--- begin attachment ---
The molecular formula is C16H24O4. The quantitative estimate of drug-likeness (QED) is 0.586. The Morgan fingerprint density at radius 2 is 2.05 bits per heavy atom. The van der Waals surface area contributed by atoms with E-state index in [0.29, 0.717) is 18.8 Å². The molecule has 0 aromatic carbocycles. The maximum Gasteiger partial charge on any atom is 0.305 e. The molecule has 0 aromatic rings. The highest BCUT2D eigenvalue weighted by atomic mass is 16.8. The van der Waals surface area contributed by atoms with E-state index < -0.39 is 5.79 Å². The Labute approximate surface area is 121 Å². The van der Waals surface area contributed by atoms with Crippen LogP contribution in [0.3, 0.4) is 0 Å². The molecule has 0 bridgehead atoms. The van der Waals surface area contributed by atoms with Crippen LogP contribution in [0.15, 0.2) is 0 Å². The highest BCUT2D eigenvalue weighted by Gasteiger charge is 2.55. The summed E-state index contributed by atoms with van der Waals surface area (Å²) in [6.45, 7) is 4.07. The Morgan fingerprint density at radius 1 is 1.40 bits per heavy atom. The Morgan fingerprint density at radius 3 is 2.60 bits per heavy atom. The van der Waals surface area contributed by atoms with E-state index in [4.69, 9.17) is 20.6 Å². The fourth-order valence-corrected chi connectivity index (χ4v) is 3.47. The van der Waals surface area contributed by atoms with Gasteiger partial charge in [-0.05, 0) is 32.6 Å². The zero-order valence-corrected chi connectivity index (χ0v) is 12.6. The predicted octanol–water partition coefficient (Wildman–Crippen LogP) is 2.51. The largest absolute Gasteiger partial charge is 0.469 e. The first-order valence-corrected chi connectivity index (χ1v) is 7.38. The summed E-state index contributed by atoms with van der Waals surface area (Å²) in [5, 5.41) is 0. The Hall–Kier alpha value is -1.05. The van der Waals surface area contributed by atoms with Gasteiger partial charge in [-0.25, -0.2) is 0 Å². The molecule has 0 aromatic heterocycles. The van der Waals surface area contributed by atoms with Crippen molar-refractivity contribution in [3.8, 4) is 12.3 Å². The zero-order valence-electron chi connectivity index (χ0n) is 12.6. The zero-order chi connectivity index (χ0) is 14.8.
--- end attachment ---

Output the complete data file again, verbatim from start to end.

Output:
The molecular formula is C16H24O4. The quantitative estimate of drug-likeness (QED) is 0.586. The Morgan fingerprint density at radius 2 is 2.05 bits per heavy atom. The van der Waals surface area contributed by atoms with E-state index in [0.29, 0.717) is 18.8 Å². The molecule has 0 aromatic carbocycles. The maximum Gasteiger partial charge on any atom is 0.305 e. The molecule has 0 aromatic rings. The highest BCUT2D eigenvalue weighted by atomic mass is 16.8. The van der Waals surface area contributed by atoms with E-state index < -0.39 is 5.79 Å². The Labute approximate surface area is 121 Å². The van der Waals surface area contributed by atoms with Crippen LogP contribution in [0.3, 0.4) is 0 Å². The molecule has 0 bridgehead atoms. The van der Waals surface area contributed by atoms with Crippen LogP contribution in [0.15, 0.2) is 0 Å². The highest BCUT2D eigenvalue weighted by Gasteiger charge is 2.55. The summed E-state index contributed by atoms with van der Waals surface area (Å²) in [6.45, 7) is 4.07. The Morgan fingerprint density at radius 1 is 1.40 bits per heavy atom. The Morgan fingerprint density at radius 3 is 2.60 bits per heavy atom. The van der Waals surface area contributed by atoms with E-state index in [4.69, 9.17) is 20.6 Å². The fourth-order valence-corrected chi connectivity index (χ4v) is 3.47. The van der Waals surface area contributed by atoms with Gasteiger partial charge in [-0.05, 0) is 32.6 Å². The zero-order valence-corrected chi connectivity index (χ0v) is 12.6. The predicted octanol–water partition coefficient (Wildman–Crippen LogP) is 2.51. The largest absolute Gasteiger partial charge is 0.469 e. The first-order valence-corrected chi connectivity index (χ1v) is 7.38. The summed E-state index contributed by atoms with van der Waals surface area (Å²) in [5, 5.41) is 0. The Hall–Kier alpha value is -1.05. The van der Waals surface area contributed by atoms with Gasteiger partial charge in [-0.25, -0.2) is 0 Å². The molecule has 0 aromatic heterocycles. The van der Waals surface area contributed by atoms with Crippen molar-refractivity contribution in [3.8, 4) is 12.3 Å². The zero-order valence-electron chi connectivity index (χ0n) is 12.6. The zero-order chi connectivity index (χ0) is 14.8.